Casely: “You never know who you’re speaking to”

You never know who you’re speaking to. Try not to take anyone for granted. You truly never know who can have a major impact on your life. As a part of our series about pop culture’s rising stars, I had the distinct pleasure of interviewing Casely. Miami-born and the son of Trinidadian and Panamanian parents, Casely […]

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You never know who you’re speaking to. Try not to take anyone for granted. You truly never know who can have a major impact on your life.

As a part of our series about pop culture’s rising stars, I had the distinct pleasure of interviewing Casely.

Miami-born and the son of Trinidadian and Panamanian parents, Casely has been featured by CNN, Rolling Stone India, MTV, BET Urban Magazine and Seventeen Magazine. Previously signed by Epic Records and Ultra Records, he’s recognized for his suave vocals and collaborations with Pitbull, Flo Rida and Rick Ross. As a multi-instrumentalist, his charming and effortless production and style of singing and songwriting are influenced by varied artists ranging from Prince and Michael Jackson, to Death Cab for Cutie and John Mayer.

Casely also attended Boston’s world-famous Berklee College of Music on a full-ride scholarship as a classically trained pianist. His national and international live performances include Miami’s Calle Ocho concerts, The Barbados Music Festival and a European concert tour.

Casely’s recently released album, The Mutt — A Palindromic Album, was designed to be listened to both forwards and backwards (1,2,3…8,7,6…) creating a different experience and emotional response for the listener, hence its title, “A Palindromic Album.” Stream it here.

Thank you so much for doing this with us, Casely! Can you tell us the story of how you grew up?

Thank you for having me!

I was born in Miami, FL in between two households (mom and dad). My father is Panamanian so that’s where I would be exposed to my Hispanic culture and my mom is Trinidadian so that is where my Caribbean heritage comes from. So in one house, I would hear a lot of salsa type music, and then at my mom’s, I remember weekly Saturday cleanings where Calypso was blasting through the house.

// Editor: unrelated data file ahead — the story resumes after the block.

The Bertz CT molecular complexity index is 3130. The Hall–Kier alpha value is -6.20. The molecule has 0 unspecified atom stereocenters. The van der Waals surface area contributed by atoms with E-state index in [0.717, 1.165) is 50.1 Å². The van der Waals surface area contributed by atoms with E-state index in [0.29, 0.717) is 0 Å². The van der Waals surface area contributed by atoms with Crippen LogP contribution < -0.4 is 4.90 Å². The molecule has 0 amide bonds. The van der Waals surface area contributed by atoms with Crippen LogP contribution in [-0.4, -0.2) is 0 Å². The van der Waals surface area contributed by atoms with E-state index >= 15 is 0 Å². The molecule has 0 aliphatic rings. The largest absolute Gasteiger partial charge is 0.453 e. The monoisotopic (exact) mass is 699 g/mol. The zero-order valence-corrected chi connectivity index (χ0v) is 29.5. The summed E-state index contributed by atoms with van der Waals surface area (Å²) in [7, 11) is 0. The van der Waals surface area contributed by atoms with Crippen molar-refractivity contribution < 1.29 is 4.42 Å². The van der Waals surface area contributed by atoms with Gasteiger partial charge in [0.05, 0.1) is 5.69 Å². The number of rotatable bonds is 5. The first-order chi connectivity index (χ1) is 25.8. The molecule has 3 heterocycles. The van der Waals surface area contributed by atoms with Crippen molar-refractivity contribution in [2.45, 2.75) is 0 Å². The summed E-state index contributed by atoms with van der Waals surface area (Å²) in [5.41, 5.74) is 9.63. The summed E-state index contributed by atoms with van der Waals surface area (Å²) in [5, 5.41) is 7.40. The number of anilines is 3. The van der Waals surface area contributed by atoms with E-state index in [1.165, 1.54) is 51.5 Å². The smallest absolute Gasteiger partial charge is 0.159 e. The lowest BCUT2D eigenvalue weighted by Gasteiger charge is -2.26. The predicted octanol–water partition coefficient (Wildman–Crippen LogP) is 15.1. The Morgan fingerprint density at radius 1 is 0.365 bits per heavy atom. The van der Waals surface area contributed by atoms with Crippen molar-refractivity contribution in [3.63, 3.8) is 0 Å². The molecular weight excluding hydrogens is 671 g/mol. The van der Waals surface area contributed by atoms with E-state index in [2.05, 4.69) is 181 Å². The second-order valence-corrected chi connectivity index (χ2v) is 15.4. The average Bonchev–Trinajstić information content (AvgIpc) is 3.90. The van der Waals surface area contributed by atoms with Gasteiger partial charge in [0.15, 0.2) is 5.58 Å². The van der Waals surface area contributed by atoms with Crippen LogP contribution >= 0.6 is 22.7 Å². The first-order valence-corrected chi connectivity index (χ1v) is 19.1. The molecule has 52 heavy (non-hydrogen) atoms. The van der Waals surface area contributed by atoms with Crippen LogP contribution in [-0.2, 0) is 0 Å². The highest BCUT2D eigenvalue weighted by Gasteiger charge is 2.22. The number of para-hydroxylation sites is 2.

Can you share a story with us about what brought you to this specific career path?

For me, it’s always been clear that music is what I wanted to do. I would say I discovered my love for singing around age 5 or 6. I remember singing the National Anthem constantly. Then, when I realized what artists were at age 10, I knew I wanted to be a singer. I would always participate in the music programs at school whether it was chorus class or a community musical theatre program. Naturally, that led to recording which happened when I met Jason “J-Vibe” Farmer who is now a Grammy-winning producer. At the time he had just recently graduated. A few mutual friends connected us and I started my recording career in his home studio closet where we began to develop my recording skills as a young artist.

Can you tell us the most interesting story that happened to you since you began your career as a musician?

That’s so difficult! There have been many interesting, odd, thrilling and at times depressing moments in my career. One of the memories I have is about recording Pitbull’s song “Midnight” with him. This was at a time before he became Mr. Worldwide but was already the legend Mr. 305. It was super exciting for me to be asked by him to do this song. Our mutual producers at the time, The Diaz Bros., connected us and we had a great working synergy. To this day, I have no idea where in Miami we were, but it was at his engineer’s house and I also recorded that chorus in his makeshift vocal booth closet!

Can you share a story about the funniest mistake you made when you were first starting? What lesson did you learn from that?

I went to Parkway Middle School, a magnet school for performing arts, so we would have various types of performances. I’ll never forget the duet I was singing with a friend of mine on stage — it was “All My Life” by K-Ci & Jojo, and I was singing the second verse. Lo and behold, I go up for the high note at the end of the verse and my voice gives out and cracks and was a pretty horrendous moment lol. Puberty is not always kind to us singers.

What are some of the most interesting or exciting projects you are working on now/have worked on?

Certainly, the most interesting projects I’ve worked on have been with my band Casely and the Jank. I had been a solo artist for my entire career until forming the band so it was all new to me — the dynamics, the musicianship team, and what developed into a brotherhood. It was a transformative experience where I was exposed to many different genres and styles of guitar playing as we worked to establish our original genre of Jank music. This blended approach to music has stuck with me over the years and can be heard in my works today in The Mutt and ongoing.